A few years ago I cut a huge American Elm log into slabs and quickly sold all of them except one piece that ended up being short after hitting a few nails. The nails dulled the sawmill too much to finish the cut, so I just cut the slab off at about five feet long and salvaged what I could. All of the other slabs where long enough to make large tables while this one struggled to find a home, until I got a request for a kitchen peninsula top.
I flattened the slab on the Lucas mill and sanded it by hand since it was too wide to fit through the wide belt sander. It wasn’t until I sprayed the first coat of finish on it that I realized how nice it was and was reminded why I like American elm so much.
The slab had a great shape with a beautiful crack down the middle and the edges had tons of character too with ridges and bumps down the entire length. But, what really made it stand out and grab your attention was the figure of the wood and its chatoyance, or the way the light bounces off of the surface. The finish has great depth and changes in brightness as you walk around the piece. It reminds me of satin sheets with ridges that reflect ribbons of light. It is really something that you need to see in person.
Here are some before and after photos of the slab.
I am currently working on installing a wood ceiling in the basement of my house. I thought it would be a great use of eastern white pine and a treat to actually do a little work on my own house. I “treated” myself to eastern white pine because it is the cheapest lumber I sell and therefore causes me the least financial negativity by not selling it.
As I was rounding up all the pine in my shop, I was worried I didn’t have enough stock, so I looked for lumber that was similar. I grabbed some spruce and cypress that seemed fairly similar, and since I am whitewashing all of the lumber, I decided they would work. The spruce looks great. Most people couldn’t tell the difference between it and the white pine.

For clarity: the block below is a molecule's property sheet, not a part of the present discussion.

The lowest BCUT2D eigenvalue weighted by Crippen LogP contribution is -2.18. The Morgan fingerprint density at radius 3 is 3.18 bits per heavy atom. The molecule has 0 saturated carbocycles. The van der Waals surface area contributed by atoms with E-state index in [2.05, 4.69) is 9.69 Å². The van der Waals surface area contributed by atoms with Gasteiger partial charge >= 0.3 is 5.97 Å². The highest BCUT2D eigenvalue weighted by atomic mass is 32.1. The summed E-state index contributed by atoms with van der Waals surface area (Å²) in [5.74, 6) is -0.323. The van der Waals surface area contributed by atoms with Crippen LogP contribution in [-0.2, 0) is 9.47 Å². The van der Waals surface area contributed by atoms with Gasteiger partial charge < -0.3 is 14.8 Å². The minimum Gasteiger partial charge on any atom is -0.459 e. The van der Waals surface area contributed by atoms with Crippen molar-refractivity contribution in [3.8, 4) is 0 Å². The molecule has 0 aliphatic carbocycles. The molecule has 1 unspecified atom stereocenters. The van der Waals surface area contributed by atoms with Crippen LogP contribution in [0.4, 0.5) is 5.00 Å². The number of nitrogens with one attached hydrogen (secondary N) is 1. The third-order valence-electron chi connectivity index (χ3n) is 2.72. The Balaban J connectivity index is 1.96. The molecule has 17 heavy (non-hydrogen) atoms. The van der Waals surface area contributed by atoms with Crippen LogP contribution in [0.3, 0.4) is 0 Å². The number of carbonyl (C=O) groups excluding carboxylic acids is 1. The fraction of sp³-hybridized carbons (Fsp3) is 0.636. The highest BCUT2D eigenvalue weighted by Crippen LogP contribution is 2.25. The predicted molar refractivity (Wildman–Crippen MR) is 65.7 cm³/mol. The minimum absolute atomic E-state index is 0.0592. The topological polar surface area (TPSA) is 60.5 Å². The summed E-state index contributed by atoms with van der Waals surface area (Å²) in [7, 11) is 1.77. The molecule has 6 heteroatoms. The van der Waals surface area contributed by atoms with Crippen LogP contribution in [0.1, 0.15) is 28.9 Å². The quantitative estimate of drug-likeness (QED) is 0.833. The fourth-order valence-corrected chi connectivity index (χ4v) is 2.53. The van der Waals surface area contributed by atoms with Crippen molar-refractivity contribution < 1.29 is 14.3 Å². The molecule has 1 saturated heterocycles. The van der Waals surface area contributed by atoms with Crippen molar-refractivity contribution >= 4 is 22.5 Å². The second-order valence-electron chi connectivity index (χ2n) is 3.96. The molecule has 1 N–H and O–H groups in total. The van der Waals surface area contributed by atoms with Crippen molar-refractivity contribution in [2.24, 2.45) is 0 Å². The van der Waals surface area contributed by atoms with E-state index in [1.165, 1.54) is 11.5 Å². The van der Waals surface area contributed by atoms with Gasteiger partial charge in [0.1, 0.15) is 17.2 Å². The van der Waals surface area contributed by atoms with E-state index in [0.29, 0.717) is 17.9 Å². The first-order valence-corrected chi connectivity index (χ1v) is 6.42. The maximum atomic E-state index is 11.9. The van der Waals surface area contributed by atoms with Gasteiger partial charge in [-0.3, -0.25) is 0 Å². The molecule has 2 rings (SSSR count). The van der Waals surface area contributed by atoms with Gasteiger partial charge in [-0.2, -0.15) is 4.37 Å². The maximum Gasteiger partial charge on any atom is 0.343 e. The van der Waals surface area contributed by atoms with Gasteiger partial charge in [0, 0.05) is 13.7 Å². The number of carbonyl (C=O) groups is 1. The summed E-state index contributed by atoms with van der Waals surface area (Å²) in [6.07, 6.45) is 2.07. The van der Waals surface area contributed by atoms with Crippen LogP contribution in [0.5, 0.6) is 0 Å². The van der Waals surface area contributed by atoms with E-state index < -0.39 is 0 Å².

The cypress is a different story, but not for the reasons you would think. The problem with the cypress is that after I sealed it with shellac prior to the whitewash some of it looked so cool I couldn’t bring myself to whitewash it.
I have always poo-pooed local cypress because it has so much sapwood from growing quickly in wide open spaces (usually yards). The sapwood is less durable than the heartwood so the wood is not the best choice for exterior applications, which kills me because that is the first thing that people expect out of cypress. When someone asks if I have cypress I say,”Yes, but not the cypress you are thinking of. It didn’t come out of a deep swamp from a slow-growing old tree, and there isn’t much clear wood.” Almost every board is knotty since the trees are usually covered in branches to the ground. Everything about this “exterior” wood says don’t use it outside, so it tends to lean against the wall for sale and only very slowly trickle out of the store.
Now, I got a fresh look at my cypress, but not for an exterior application. Now, I just looked at it as wood, and what I saw was a wood that stands out from the crowd. Some of the boards looked more like burls and less like lumber. The knots are clustered in tight pockets, mixed with bark inclusions and swirly grain. Again, not great for exterior wood, but awesome for a future piece of furniture.
As I went through the stack and rediscovered the boards, I set them aside, hoping that I could finish the job without using them. At this point, I have the ceiling almost completed and it looks like I won’t need the cypress. But, even if I did, I have a feeling that I would be milling up some new, not-so-cool lumber to finish the job. This stuff is just too cool to paint and put on the ceiling. Go-oh, Cypress!
On a semi-regular basis I talk to someone who would have used me for their last project, but they didn’t because they didn’t know everything I do. My woodworking customers don’t know I mill lumber, my milling customers don’t know I sell lumber, my lumber customers don’t know I do custom woodworking, and I blame it all on my inept advertising department.
I am here to change all of that with a new video that shows what is really happening at WunderWoods (when I am working). With the help of a few of my customers, I have put together a montage of the goings on in a three-week span of my daily work life. The clips are chronological in order, but random in their approach. One day I cut a tree, the next day I finish a piece of furniture – just like real life.
The bottom line is that if it involves wood there is a good chance I do it.